2. Materials and methods 2.1. Materials Chitosan (100%) was procured from YB Bio, Kyoungsangbukdo, Korea. Aniline was purchased from Sigma–Aldrich Co. (St. Louis, MO) and distilled before use. The four dyes Congo Red (CR), Coomassie Brilliant Blue (CBB), Remazol Brilliant Blue R (RBBR), and Methylene Blue (MB) were also purchased from Sigma–Aldrich Co. The absorbance maxima (max ) of the four dyes were observed at 497 nm, 555 nm, 591 nm, and 664 nm, respectively. Nanopure puriﬁed water (conductivity = 18 /m, TOC < 3 ppb, Barnstead, Waltham, MA, USA) was used for the preparation of all reagents. All other chemicals used in the experiment were of analytical grade. 2.2. Preparation of polyaniline/chitosan composite Polyaniline/chitosan (Pn/Ch) composite was prepared according to Karthikeyan et al. . Brieﬂy, 1 g of chitosan was dissolved in aqueous acetic acid (20%), and the solution was stirred for 24 h at room temperature. To this about 0.01 M of aniline dissolved in 1 M HCl was added and stirred for 15 min to form a homogenous solution. Ammonium peroxydisulfate (4.4 g) solution in 1 M HCl was dropped into the above solution with constant stirring at 5 ◦ C. After complete addition of the oxidizing agent, the reaction mixture was kept under constant stirring for 6 h. The greenish-black precipitate obtained was washed with water followed by methanol until the ﬁltrate become colorless. The ﬁnal composite was dried at 60 ◦ C for 24 h and used as adsorbent for the removal of dyes from aqueous solution. 2.3. Characterization of Pn/Ch composite Morphological features and surface characteristics of Pn/Ch composite were obtained from scanning electron microscopy (SEM) using a JEOL JSM-6400 microscope (Tokyo, Japan). X-ray diffractograms (XRD) were obtained using a Cu K␣ incident beam ( = 0.1546 nm), monochromated by a nickel ﬁltering wave at a tube voltage of 40 kV and tube current of 30 mA. The scanning was done in the region of 2 from 5◦ to 50◦ at 0.04◦ min−1 with a time constant of 2 s. The Fourier transform infrared spectroscopy (FTIR) spectra of the Pn/Ch composite before and after adsorption of dyes were obtained on a Perkin-Elmer FTIR spectrophotometer (CA, USA) in the diffuse reﬂectance mode at a resolution of 4 cm−1 in KBr pellets.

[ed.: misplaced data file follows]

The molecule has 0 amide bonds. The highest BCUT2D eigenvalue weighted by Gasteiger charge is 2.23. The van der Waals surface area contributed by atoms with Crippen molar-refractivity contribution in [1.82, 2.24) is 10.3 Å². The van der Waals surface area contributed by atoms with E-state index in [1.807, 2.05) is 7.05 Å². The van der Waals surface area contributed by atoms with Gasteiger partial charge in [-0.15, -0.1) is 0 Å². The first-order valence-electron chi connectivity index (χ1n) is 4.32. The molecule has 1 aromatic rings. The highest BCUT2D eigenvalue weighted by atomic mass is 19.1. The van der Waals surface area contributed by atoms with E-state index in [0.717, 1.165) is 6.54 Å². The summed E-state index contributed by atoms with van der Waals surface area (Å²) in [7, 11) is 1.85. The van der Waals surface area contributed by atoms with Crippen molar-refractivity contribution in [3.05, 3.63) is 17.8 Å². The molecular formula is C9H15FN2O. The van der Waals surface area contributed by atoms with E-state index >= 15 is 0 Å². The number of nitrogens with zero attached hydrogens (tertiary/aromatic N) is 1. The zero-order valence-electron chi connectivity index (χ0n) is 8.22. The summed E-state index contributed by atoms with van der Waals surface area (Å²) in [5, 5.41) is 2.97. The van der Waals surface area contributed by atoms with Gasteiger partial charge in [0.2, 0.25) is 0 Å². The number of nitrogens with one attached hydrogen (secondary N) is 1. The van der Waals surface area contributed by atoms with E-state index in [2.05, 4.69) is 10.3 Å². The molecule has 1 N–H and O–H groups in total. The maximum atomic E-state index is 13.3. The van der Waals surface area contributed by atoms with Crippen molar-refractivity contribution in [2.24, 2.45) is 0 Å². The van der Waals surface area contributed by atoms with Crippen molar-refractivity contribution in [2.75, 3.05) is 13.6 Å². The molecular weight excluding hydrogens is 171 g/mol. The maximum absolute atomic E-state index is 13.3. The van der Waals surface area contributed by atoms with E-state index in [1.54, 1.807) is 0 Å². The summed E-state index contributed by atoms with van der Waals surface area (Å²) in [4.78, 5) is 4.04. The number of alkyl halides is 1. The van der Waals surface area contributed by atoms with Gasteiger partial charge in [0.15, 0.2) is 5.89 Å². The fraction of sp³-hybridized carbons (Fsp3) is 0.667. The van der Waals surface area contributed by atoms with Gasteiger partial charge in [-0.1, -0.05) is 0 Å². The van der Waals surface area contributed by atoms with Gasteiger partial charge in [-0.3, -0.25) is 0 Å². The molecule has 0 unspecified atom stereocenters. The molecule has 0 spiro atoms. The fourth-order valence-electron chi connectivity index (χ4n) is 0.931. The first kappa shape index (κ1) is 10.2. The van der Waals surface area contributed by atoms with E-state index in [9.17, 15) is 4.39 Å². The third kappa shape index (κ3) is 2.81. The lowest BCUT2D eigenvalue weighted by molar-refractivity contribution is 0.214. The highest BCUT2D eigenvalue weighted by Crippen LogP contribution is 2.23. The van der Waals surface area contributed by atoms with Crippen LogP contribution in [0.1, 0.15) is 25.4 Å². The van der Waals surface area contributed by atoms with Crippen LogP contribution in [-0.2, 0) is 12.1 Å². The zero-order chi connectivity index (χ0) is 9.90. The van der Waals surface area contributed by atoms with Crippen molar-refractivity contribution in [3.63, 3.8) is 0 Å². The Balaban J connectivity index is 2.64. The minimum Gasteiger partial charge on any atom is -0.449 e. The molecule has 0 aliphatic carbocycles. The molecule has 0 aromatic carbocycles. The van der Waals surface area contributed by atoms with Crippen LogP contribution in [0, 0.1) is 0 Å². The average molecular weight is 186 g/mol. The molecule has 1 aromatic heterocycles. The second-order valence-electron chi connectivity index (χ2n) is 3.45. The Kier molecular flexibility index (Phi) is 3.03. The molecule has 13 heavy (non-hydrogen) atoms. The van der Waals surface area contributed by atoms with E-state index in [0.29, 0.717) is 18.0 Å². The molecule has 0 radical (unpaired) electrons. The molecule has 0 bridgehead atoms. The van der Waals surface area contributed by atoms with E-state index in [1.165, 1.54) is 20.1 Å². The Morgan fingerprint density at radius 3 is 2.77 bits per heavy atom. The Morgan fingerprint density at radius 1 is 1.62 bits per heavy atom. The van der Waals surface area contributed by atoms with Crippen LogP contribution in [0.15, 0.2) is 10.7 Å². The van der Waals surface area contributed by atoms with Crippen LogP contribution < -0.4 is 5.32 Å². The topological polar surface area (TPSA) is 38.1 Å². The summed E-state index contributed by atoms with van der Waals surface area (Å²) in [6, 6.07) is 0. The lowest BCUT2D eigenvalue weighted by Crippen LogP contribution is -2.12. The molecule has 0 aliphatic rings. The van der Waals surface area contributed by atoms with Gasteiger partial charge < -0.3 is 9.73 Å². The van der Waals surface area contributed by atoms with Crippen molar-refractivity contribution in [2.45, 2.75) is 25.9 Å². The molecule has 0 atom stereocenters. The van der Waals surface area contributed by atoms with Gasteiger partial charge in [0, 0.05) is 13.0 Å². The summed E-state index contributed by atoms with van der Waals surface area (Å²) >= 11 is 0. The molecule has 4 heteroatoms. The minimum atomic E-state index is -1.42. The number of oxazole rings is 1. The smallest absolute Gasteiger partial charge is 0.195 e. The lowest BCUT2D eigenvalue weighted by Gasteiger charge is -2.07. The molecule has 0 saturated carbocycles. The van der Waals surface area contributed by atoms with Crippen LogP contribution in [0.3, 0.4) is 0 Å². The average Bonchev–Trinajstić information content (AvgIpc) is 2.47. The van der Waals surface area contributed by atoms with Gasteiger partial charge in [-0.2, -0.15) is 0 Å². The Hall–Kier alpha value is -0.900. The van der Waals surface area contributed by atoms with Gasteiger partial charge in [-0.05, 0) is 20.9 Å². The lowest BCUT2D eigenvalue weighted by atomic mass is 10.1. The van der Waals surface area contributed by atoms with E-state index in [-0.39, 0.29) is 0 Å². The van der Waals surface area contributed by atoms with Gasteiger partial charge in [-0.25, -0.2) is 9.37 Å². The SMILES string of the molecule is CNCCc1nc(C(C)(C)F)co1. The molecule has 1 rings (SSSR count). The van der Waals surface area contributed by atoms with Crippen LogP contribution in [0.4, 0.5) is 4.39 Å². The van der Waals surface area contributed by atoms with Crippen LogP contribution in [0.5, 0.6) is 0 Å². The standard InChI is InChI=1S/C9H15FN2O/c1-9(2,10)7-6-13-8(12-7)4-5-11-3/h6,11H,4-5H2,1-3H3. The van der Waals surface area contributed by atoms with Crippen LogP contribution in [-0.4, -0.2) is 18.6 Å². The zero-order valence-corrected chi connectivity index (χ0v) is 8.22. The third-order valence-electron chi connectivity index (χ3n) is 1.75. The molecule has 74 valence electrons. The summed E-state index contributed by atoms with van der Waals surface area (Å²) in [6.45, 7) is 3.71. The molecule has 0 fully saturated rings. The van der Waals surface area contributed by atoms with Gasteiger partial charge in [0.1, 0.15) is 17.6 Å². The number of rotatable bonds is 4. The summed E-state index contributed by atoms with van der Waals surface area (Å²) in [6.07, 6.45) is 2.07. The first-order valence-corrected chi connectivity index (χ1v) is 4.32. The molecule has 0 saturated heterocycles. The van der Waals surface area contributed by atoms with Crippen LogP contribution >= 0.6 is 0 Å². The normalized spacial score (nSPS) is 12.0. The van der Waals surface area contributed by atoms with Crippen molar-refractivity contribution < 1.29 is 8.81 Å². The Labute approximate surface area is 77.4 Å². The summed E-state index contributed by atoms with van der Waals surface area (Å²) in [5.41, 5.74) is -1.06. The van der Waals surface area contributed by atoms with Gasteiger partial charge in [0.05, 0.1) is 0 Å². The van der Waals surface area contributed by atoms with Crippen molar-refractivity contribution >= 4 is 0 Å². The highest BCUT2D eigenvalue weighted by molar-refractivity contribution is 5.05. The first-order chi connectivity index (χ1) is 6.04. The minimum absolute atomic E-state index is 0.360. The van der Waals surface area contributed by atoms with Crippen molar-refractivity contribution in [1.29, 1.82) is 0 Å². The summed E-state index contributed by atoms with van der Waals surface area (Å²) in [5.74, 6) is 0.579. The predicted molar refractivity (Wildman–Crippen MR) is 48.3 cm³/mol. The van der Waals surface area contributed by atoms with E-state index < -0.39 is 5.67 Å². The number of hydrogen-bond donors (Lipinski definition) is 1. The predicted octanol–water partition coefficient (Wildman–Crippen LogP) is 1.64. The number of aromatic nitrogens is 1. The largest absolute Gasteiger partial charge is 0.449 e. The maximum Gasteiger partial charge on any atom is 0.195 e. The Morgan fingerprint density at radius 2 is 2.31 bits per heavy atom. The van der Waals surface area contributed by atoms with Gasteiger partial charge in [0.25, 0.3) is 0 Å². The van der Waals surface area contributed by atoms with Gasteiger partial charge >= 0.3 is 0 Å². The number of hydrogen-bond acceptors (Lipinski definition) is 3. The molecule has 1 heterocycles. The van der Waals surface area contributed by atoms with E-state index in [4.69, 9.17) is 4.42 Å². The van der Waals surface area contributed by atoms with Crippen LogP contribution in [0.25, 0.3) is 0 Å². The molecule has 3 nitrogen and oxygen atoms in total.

2.4. Batch experiments for dye removal Batch experiments were performed according to Mahanta et al. . Brieﬂy, 0.1 g of the Pn/Ch composite was agitated with 100 mL of dye solutions individually at 26 ◦ C in a rotary incubated shaker. The shaking speed was maintained at 180 rpm throughout the study. Samples were collected at the predetermined time intervals, and the dye solution was separated from the adsorbent by centrifugation at 6000 rpm for 5 min. The dye concentration was analyzed by monitoring the absorbance of the dyes using UV–Vis spectrophotometer (UV-1800 Shimadzu, Japan). Experimental variables considered were (i) the effect of pH on the adsorption capacities, (ii) dosage of Pn/Ch composite, (iii) and initial dye concentration (100–500 mg L−1 ). 2.5. Desorption study The dye-loaded Pn/Ch composite, which were exposed to 100 mg L−1 of dyes (CR, CBB, RBBR, and MB) at 26 ◦ C, was separated from the solution by centrifugation (6000 rpm for 10 min) and washed several times with water. Later, Pn/Ch composite was dried completely and used for desorption experiments. The dye-loaded composites (0.1 g) were then brought into contact with 0.1 M NaOH, 0.1 M HCl, ethanol (95%), and acetone (99%), separately. The mixture was agitated on a rotary shaker (180 rpm) at 26 ◦ C for 1 h. After desorption, the supernatant was centrifuged, with the remaining procedure being the same as for the sorption experiments. 2.6. Data analysis The percentage of removal of dyes was calculated using the following formula: Removal (%) =